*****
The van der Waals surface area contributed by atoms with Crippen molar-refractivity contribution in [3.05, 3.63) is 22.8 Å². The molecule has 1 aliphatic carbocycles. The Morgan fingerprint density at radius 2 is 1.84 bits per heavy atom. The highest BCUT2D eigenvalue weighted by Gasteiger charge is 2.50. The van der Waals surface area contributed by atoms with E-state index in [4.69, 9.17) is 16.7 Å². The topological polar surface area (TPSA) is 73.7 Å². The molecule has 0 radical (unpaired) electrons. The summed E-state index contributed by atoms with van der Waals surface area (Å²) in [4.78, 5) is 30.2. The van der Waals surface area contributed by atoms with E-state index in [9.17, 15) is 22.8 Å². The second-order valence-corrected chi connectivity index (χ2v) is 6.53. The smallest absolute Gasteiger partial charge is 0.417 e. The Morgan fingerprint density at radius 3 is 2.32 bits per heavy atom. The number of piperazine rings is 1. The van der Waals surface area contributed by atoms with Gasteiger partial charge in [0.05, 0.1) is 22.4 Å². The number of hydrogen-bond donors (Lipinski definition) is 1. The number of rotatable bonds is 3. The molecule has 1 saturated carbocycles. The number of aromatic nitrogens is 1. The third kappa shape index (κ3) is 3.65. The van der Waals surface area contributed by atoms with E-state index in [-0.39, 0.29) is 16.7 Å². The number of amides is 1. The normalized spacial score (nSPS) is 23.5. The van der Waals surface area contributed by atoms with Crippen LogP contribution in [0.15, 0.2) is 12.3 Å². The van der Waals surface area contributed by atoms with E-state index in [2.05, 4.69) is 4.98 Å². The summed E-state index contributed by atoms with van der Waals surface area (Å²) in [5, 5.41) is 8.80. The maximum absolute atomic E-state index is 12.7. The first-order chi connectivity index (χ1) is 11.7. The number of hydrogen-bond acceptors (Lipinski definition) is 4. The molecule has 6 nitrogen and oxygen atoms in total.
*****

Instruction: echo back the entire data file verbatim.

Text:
The van der Waals surface area contributed by atoms with Crippen molar-refractivity contribution in [3.05, 3.63) is 22.8 Å². The molecule has 1 aliphatic carbocycles. The Morgan fingerprint density at radius 2 is 1.84 bits per heavy atom. The highest BCUT2D eigenvalue weighted by Gasteiger charge is 2.50. The van der Waals surface area contributed by atoms with E-state index in [4.69, 9.17) is 16.7 Å². The topological polar surface area (TPSA) is 73.7 Å². The molecule has 0 radical (unpaired) electrons. The summed E-state index contributed by atoms with van der Waals surface area (Å²) in [4.78, 5) is 30.2. The van der Waals surface area contributed by atoms with E-state index in [9.17, 15) is 22.8 Å². The second-order valence-corrected chi connectivity index (χ2v) is 6.53. The smallest absolute Gasteiger partial charge is 0.417 e. The Morgan fingerprint density at radius 3 is 2.32 bits per heavy atom. The number of piperazine rings is 1. The van der Waals surface area contributed by atoms with Gasteiger partial charge in [0.05, 0.1) is 22.4 Å². The number of hydrogen-bond donors (Lipinski definition) is 1. The number of rotatable bonds is 3. The molecule has 1 saturated carbocycles. The number of aromatic nitrogens is 1. The third kappa shape index (κ3) is 3.65. The van der Waals surface area contributed by atoms with E-state index in [-0.39, 0.29) is 16.7 Å². The number of amides is 1. The normalized spacial score (nSPS) is 23.5. The van der Waals surface area contributed by atoms with Crippen LogP contribution in [0.15, 0.2) is 12.3 Å². The van der Waals surface area contributed by atoms with E-state index in [2.05, 4.69) is 4.98 Å². The summed E-state index contributed by atoms with van der Waals surface area (Å²) in [5, 5.41) is 8.80. The maximum absolute atomic E-state index is 12.7. The first-order chi connectivity index (χ1) is 11.7. The number of hydrogen-bond acceptors (Lipinski definition) is 4. The molecule has 6 nitrogen and oxygen atoms in total.